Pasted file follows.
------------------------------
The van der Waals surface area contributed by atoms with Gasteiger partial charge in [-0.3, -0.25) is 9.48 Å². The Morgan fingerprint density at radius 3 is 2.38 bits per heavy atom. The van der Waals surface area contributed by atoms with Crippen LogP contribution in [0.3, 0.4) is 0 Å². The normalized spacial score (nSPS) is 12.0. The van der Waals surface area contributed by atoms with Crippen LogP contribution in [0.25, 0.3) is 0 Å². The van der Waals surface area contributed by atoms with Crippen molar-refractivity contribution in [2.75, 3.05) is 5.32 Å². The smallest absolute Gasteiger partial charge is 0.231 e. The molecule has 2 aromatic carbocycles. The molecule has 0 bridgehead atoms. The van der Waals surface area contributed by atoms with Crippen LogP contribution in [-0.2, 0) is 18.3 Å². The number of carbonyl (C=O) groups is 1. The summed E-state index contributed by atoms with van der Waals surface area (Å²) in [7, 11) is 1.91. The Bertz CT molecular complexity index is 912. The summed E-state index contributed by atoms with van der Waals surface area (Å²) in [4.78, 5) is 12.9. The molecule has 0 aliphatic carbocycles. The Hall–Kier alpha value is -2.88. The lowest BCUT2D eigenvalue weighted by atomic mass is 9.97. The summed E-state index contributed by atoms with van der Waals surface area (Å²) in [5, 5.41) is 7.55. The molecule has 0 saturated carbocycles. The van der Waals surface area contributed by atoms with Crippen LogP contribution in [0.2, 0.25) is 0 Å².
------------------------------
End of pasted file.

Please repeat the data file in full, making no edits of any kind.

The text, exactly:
The van der Waals surface area contributed by atoms with Gasteiger partial charge in [-0.3, -0.25) is 9.48 Å². The Morgan fingerprint density at radius 3 is 2.38 bits per heavy atom. The van der Waals surface area contributed by atoms with Crippen LogP contribution in [0.3, 0.4) is 0 Å². The normalized spacial score (nSPS) is 12.0. The van der Waals surface area contributed by atoms with Crippen LogP contribution in [0.25, 0.3) is 0 Å². The van der Waals surface area contributed by atoms with Crippen molar-refractivity contribution in [2.75, 3.05) is 5.32 Å². The smallest absolute Gasteiger partial charge is 0.231 e. The molecule has 2 aromatic carbocycles. The molecule has 0 bridgehead atoms. The van der Waals surface area contributed by atoms with Crippen LogP contribution in [-0.2, 0) is 18.3 Å². The number of carbonyl (C=O) groups is 1. The summed E-state index contributed by atoms with van der Waals surface area (Å²) in [7, 11) is 1.91. The Bertz CT molecular complexity index is 912. The summed E-state index contributed by atoms with van der Waals surface area (Å²) in [4.78, 5) is 12.9. The molecule has 0 aliphatic carbocycles. The Hall–Kier alpha value is -2.88. The lowest BCUT2D eigenvalue weighted by atomic mass is 9.97. The summed E-state index contributed by atoms with van der Waals surface area (Å²) in [5, 5.41) is 7.55. The molecule has 0 saturated carbocycles. The van der Waals surface area contributed by atoms with Crippen LogP contribution in [0.2, 0.25) is 0 Å².